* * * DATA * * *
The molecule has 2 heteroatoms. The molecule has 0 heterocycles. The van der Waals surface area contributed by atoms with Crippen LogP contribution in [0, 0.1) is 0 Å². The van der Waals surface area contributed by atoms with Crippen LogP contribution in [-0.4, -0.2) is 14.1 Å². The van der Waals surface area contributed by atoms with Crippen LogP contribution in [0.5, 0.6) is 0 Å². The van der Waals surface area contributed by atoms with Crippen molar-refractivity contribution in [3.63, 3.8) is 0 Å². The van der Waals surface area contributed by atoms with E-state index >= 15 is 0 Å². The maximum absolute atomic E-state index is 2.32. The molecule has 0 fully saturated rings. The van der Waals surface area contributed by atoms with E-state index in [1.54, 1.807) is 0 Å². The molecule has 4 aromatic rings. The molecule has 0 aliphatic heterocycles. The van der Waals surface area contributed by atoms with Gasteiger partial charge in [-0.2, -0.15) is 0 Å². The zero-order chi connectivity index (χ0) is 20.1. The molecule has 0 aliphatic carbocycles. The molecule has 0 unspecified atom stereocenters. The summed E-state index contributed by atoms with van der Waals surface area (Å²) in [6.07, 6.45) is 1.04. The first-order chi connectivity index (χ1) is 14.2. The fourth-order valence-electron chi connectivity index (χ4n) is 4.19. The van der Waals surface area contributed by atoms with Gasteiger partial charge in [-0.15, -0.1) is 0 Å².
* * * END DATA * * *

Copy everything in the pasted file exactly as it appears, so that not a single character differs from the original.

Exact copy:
The molecule has 2 heteroatoms. The molecule has 0 heterocycles. The van der Waals surface area contributed by atoms with Crippen LogP contribution in [0, 0.1) is 0 Å². The van der Waals surface area contributed by atoms with Crippen LogP contribution in [-0.4, -0.2) is 14.1 Å². The van der Waals surface area contributed by atoms with Crippen LogP contribution in [0.5, 0.6) is 0 Å². The van der Waals surface area contributed by atoms with Crippen molar-refractivity contribution in [3.63, 3.8) is 0 Å². The van der Waals surface area contributed by atoms with E-state index >= 15 is 0 Å². The maximum absolute atomic E-state index is 2.32. The molecule has 0 fully saturated rings. The van der Waals surface area contributed by atoms with E-state index in [1.54, 1.807) is 0 Å². The molecule has 4 aromatic rings. The molecule has 0 aliphatic heterocycles. The van der Waals surface area contributed by atoms with Gasteiger partial charge in [-0.2, -0.15) is 0 Å². The zero-order chi connectivity index (χ0) is 20.1. The molecule has 0 aliphatic carbocycles. The molecule has 0 unspecified atom stereocenters. The summed E-state index contributed by atoms with van der Waals surface area (Å²) in [6.07, 6.45) is 1.04. The first-order chi connectivity index (χ1) is 14.2. The fourth-order valence-electron chi connectivity index (χ4n) is 4.19. The van der Waals surface area contributed by atoms with Gasteiger partial charge in [-0.15, -0.1) is 0 Å².